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For baby Joy, music and medicine are in perfect harmony

James Danna enters the Boston Children’s Hospital Cardiac Intensive Care Unit (CICU) with the tools he’ll use to treat Joy, a 9-month-old patient recovering from open-heart surgery. Instead of a stethoscope or scalpel, James carries only small percussion instruments and a guitar. He gently opens the door to Joy’s room, taking a quick read of her heart rate—138. Joy is a tiny little thing in a great big bed, under bright lights and tethered to multiple machines. Over the course of her multiple procedures for a congenital heart defect, the noise of the monitors, air conditioning and loudspeakers have made for a very wary baby. Her medical chart describes Joy as “staff phobic,” as most adults who enter her room poke and prick her. But Joy has met James many times before and knows him to be safe. She locks her eyes on him and waits for the music to begin. Keeping his distance, James quietly hums a tune while strumming a few chords on his guitar. “The music I play for Joy is soft like silk, a sensory blanket to swaddle and soothe her.” Joy smiles, crosses her little legs and nods to the beat. What is music therapy? James is a music therapist at Boston Children’s Hospital, using his unique brand of therapy to treat patients with all types of conditions, from a broken bone to epilepsy. In this setting, music has a greater purpose than to entertain; it is used to achieve non-music goals, ranging from bringing family members togeth...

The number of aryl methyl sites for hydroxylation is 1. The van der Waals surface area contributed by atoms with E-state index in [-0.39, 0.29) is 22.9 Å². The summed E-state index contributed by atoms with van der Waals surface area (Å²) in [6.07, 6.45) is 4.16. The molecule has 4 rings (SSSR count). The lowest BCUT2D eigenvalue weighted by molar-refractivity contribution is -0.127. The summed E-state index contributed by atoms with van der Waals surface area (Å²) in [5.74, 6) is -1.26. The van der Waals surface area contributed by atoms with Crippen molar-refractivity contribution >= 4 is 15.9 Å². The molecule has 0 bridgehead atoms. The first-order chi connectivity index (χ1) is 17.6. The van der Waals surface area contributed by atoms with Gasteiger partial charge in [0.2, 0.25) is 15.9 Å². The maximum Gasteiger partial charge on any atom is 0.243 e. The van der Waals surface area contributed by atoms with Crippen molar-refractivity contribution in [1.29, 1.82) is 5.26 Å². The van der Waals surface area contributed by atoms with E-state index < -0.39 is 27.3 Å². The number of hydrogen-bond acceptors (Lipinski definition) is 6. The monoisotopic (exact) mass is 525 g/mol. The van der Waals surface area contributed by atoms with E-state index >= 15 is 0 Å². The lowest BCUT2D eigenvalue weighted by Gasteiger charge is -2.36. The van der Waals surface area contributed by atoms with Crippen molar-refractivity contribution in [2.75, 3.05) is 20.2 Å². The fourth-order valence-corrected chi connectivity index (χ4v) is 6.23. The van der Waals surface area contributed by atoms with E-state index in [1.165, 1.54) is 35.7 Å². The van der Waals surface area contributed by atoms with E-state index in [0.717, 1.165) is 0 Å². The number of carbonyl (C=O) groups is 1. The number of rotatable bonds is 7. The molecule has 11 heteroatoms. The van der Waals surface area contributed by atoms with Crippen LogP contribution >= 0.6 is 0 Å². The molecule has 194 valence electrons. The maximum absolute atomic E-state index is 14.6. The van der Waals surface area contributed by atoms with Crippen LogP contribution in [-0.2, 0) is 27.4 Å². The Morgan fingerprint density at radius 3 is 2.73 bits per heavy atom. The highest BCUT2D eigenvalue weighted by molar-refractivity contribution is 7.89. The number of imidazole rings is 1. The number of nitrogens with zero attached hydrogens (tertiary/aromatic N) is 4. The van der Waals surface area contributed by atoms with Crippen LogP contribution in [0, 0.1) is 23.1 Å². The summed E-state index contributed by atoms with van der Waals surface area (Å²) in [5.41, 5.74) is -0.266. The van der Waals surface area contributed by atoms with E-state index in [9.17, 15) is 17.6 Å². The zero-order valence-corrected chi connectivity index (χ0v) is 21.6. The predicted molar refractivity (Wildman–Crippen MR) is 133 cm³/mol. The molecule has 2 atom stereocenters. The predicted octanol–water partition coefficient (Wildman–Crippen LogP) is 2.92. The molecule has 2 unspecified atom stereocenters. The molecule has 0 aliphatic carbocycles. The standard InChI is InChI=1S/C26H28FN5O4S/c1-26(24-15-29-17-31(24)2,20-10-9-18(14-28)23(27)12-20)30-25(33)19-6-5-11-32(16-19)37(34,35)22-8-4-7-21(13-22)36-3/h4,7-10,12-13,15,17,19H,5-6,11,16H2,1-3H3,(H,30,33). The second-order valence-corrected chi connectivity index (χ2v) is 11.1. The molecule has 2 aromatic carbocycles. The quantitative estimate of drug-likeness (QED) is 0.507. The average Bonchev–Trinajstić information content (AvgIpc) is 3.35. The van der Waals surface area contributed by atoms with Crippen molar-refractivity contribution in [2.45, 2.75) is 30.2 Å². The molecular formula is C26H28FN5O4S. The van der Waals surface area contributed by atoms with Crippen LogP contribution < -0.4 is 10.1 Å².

Source: Thrive, Children's Hospital Boston - Category: Pediatrics Authors: Tags: All posts Heart conditions congenital heart defect Dr. Sitaram Emani Music therapy Source Type: news

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